Advocacy News

Please note the important advocacy news items below that are of high priority to the cutaneous lymphoma community.  We encourage you to learn more about these issues and how, together, we can affect positive change and grow support for the issues that are most important to people affected by cutaneous lymphoma.

National Coalition for Cancer Survivorship Roundtable - Summary

Volunteer Christina McDonald attended the fall National Coalition for Cancer Survivorship Roundtable and shared her take-aways from the meeting. The National Coalition for Cancer Survivorship is a nonprofit organization that advocates for quality care for individuals touched by cancer.

Affordable Care Act Resources

#ProtectOurCare

The National Coalition for Cancer Survivorship's (NCCS) resource page for policy updates, calls to action and survivor stories related to the Affordable Care Act. As Congress considers repealing and replacing the ACA, the NCCS will provide regular updates about replacement proposals, what they mean for cancer survivors, and how survivors and advocates can make their voices heard in this debate.

NORD Rare Disease State Report Card

The National Organization for Rare Disorders' (NORD) State Report Card serves as an evaluation of state policies pertinent to the rare disease community. With it, NORD hopes to provide a road map to the rare disease community of where each state can improve and, ultimately, push forward the discussion on rare disease public policy.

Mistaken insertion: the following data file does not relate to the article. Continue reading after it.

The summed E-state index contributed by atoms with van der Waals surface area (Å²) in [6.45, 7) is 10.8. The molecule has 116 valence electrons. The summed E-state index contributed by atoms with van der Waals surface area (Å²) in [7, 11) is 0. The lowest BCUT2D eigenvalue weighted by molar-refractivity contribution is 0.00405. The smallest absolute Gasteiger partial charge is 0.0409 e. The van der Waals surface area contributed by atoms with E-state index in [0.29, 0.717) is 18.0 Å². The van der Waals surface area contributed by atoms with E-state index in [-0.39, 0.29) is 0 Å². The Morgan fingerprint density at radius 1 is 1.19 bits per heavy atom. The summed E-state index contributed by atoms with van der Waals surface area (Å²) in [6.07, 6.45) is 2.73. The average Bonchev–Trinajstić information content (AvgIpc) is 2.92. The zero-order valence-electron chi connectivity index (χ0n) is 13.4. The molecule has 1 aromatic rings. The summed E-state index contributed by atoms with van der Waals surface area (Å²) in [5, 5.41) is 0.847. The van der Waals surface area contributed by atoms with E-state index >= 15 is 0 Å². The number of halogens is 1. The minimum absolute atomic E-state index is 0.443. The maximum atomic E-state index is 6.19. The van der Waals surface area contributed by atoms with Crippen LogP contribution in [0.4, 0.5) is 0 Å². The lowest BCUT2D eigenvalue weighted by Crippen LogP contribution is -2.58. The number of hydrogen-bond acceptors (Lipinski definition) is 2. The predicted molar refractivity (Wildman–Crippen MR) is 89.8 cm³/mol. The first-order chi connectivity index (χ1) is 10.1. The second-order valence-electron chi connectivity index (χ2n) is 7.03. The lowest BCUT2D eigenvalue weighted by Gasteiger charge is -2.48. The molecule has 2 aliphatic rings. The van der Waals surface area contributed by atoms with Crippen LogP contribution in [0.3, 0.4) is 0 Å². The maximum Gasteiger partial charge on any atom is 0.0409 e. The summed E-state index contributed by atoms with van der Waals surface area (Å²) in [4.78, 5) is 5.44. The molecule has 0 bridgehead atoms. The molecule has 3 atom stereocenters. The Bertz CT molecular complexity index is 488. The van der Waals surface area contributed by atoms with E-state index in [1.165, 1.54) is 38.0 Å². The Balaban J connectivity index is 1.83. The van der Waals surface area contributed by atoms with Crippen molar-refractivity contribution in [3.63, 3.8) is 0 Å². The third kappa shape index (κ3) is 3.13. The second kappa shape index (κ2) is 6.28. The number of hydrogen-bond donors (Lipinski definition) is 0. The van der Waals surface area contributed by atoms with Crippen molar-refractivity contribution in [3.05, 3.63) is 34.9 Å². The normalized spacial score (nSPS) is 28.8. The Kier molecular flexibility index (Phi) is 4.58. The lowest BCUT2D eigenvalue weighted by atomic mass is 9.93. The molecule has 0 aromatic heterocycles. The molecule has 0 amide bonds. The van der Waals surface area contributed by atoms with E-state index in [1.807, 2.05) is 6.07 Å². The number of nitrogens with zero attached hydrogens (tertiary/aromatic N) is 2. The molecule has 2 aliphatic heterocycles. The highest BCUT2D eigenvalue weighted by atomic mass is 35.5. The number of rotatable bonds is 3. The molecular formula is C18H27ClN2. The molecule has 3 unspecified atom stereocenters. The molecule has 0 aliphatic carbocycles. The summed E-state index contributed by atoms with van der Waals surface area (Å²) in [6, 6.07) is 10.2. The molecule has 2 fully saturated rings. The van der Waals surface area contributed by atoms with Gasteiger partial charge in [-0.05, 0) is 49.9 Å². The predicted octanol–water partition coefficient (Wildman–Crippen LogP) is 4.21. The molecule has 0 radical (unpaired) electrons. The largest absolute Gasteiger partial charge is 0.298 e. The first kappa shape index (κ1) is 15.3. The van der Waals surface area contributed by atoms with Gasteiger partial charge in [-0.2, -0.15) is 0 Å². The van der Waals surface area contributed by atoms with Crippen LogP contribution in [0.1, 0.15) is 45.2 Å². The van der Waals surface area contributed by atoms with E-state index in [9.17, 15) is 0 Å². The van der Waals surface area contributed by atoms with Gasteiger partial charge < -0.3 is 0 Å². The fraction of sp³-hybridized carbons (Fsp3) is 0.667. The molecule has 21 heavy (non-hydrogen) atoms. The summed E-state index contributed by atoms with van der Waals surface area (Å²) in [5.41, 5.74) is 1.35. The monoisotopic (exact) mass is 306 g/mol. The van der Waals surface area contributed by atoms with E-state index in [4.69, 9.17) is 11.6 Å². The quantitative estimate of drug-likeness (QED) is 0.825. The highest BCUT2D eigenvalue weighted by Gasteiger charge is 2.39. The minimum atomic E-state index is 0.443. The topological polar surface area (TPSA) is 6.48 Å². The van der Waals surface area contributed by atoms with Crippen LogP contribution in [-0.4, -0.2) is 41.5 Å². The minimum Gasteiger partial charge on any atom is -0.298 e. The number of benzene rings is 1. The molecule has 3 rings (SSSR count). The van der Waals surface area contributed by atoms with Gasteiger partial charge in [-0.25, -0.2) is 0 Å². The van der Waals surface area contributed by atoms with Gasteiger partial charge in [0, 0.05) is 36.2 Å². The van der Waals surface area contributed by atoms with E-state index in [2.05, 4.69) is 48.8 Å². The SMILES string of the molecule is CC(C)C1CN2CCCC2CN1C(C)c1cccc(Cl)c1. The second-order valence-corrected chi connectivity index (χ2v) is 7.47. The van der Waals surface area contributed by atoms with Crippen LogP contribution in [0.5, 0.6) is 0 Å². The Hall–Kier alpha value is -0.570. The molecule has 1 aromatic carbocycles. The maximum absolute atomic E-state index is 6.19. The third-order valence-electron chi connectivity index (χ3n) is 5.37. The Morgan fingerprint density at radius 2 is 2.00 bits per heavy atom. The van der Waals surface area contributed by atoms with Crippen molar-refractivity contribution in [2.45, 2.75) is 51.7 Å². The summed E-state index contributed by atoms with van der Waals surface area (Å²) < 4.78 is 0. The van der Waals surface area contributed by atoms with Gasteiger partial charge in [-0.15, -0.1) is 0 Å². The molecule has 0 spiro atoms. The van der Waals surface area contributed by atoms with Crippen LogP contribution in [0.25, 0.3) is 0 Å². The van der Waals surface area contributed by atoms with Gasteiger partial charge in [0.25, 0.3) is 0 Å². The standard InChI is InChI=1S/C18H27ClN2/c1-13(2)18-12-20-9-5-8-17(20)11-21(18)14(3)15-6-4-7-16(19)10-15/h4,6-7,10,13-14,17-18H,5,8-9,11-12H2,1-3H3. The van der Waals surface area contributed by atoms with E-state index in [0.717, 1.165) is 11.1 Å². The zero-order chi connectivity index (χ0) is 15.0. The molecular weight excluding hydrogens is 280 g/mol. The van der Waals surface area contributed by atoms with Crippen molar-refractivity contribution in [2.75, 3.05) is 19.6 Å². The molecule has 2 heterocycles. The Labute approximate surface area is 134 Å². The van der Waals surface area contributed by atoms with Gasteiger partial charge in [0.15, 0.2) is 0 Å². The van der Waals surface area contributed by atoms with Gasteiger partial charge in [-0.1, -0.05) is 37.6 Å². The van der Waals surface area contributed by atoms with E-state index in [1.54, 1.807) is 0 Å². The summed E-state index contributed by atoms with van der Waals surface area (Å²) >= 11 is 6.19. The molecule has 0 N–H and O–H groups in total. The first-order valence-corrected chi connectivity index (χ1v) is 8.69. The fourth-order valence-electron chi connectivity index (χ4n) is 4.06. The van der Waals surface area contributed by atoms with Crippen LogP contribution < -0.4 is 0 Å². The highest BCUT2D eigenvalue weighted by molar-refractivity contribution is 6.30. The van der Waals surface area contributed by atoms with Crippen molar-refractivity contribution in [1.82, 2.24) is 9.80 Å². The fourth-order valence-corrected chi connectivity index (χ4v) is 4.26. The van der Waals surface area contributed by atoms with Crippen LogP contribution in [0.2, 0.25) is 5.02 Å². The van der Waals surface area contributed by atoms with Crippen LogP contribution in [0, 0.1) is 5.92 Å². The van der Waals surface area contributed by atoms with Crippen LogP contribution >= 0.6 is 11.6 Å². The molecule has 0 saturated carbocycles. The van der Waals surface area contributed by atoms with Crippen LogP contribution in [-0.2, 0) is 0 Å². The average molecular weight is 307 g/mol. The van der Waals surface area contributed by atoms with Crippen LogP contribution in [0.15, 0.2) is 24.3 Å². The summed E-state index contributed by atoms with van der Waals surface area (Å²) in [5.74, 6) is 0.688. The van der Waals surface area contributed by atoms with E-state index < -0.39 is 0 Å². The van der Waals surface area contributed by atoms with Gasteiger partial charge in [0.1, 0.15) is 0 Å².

Learn more about how your state rates on the key issues of medical foods, newborn screening, prescription drug cost sharing, medicaid/CHIP eligibility, biosimilars, step thearpy and rare disease councils.

FDA Patient Network

With their website, the FDA welcomes the unique perspective of patients, family members, caregivers and patient advocates directly affected by serious disease, to the Agency’s decision-making processes. Get involved....your voice counts!

Advocacy - Why Are You Asked To Take Action So Many Times?

Ever wonder why you may be asked to frequently contact your congressional representative on the same bill? Truth is, Congress can vote on a bill five times before it becomes law. Why five times? And, why is it so important for you to act each time?

Watch the American Cancer Society's 90-second video to explain why.